My Bully Story
One snowy day in Kansas City, I was walking home from school and two high school boys threw some hard-packed snowballs at me. One snow/ice ball hit me in the face with enough force to knock me to the ground. The smaller high schooler ran over and started kicking me while the other pulled on my metal lunch box. He was stronger and won the empty prize with none of the leftovers or money he hoped to find. They were angry I had nothing they wanted and beat on me, especially when I fought for the Tupperware containers they had kicked away on the snow. My mom had told her children to take care of Tupperware because it was expensive.
They finally got bored and went to bully someone else. I collected the sacred Tupperware and lids then hurried home in case they came back.
I walked through the front door very proud of myself for not losing the expensive Tupperware containers and matching lids. Instead of being proud of me, my mother looked at my bloody nose, scratches and snow stuffed into all my clothing, and cried. I thought I had disappointed her. While she was cleaning my face and applying Mercurochrome to the cuts, she explained Tupperware is expensive and she did want us to take care of it. However, she said her children are sacred to her, not any objects. Even though I had been courageous, in the future she hoped I would give the bullies what they wanted and come home without injuries.
Have You Been Bullied?
You may have encountered bullies and bad boys growing up, and like me, probably lost a fight with boys so much bigger and stronger. Maybe you wondered why they didn’t pick on someone their own size. Maybe you are so kind that you thought they were doing unto others what bullies had done unto them. Maybe you didn’t like being humiliated and laughed at.
And, sadly, it’s not just boys getting bullied. Too many developing girls remember being groped and assaulted in their bikini areas in the schools. Bad boys hurt them. So did good boys who make bad choices when hormones and impulses rule their decision making.
In Groups Too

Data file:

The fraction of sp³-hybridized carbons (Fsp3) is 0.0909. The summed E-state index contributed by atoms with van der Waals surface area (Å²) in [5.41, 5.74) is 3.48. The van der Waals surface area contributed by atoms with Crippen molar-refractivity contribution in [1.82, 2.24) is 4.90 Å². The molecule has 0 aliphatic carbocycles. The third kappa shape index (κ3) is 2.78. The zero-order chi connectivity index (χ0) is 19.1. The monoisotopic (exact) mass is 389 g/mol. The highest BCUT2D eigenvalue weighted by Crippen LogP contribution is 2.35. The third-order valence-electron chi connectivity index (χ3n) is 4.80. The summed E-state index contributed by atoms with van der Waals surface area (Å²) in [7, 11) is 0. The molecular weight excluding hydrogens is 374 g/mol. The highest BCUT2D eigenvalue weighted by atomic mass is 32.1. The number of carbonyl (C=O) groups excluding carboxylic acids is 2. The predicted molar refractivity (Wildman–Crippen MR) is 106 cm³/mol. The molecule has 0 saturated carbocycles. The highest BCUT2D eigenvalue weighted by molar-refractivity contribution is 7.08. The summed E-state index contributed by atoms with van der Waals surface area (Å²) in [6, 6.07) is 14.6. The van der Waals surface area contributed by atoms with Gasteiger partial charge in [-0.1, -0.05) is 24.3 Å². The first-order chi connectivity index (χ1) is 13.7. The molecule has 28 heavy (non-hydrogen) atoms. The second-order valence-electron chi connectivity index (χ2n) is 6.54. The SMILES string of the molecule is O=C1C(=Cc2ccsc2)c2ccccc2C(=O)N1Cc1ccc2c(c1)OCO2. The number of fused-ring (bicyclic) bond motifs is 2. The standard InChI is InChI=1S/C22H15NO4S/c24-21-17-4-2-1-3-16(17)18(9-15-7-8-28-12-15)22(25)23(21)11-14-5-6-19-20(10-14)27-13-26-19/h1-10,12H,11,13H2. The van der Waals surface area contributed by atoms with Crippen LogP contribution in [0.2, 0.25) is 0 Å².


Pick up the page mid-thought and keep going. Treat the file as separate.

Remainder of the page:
It’s not just individuals getting bullied. On TV, the Dukes of Hazard contended with Boss Hogg. In Kansas City, it was Boss Tom. Tom Pendergast should have been a good man—my great grandmother was his nanny. His older brother, James, had more of a negative influence on Boss Tom. Boss Tom had a cement business when the city was building concrete structures to lead out of the Great Depression, and Boss Tom got all the lucrative contracts. Boss Tom bullied beyond the city limits, like U.S. Senator Harry Truman, and the Governor, who was bullied enough the Governor’s Mansion came to be called “Uncle Tom’s Cabin” where power could be used without morals.
Still Going On
Bullying has not lessened, from schools to politics. I work with a child whose face looked like mine when he came home from school one day, and at least this one time, the bully had to face assault charges for the cuts, black eye, and bruises. During COVID-19, some politicians have used their bullying techniques for their own power instead of the public health and welfare they were elected to protect. Spokane’s County Sheriff has been accused of bullying like Boss Tom. Other Governors have made different decisions to help their states than our Washington State Governor, which raised questions about the use of power.
What then should we do when bullied? “Know when to hold them and know when to fold them?” Discernment was the heart of Reinhold Niebuhr’s prayer, for the courage to change what you can, the serenity to accept what you cannot change, and the wisdom to know the difference.
Easter is coming. Church and political bullies killed Jesus for their own power. His Holy Spirit resides in us to help us with discernment and to remember even after unnecessary suffering, the Great Physician (just like my Mom) binds our wounds and shows us we are precious.
Let’s be curious about how God is using this time with bullies, bad boys, and Bosses like He used Good Friday.
By: Dr Ray Smith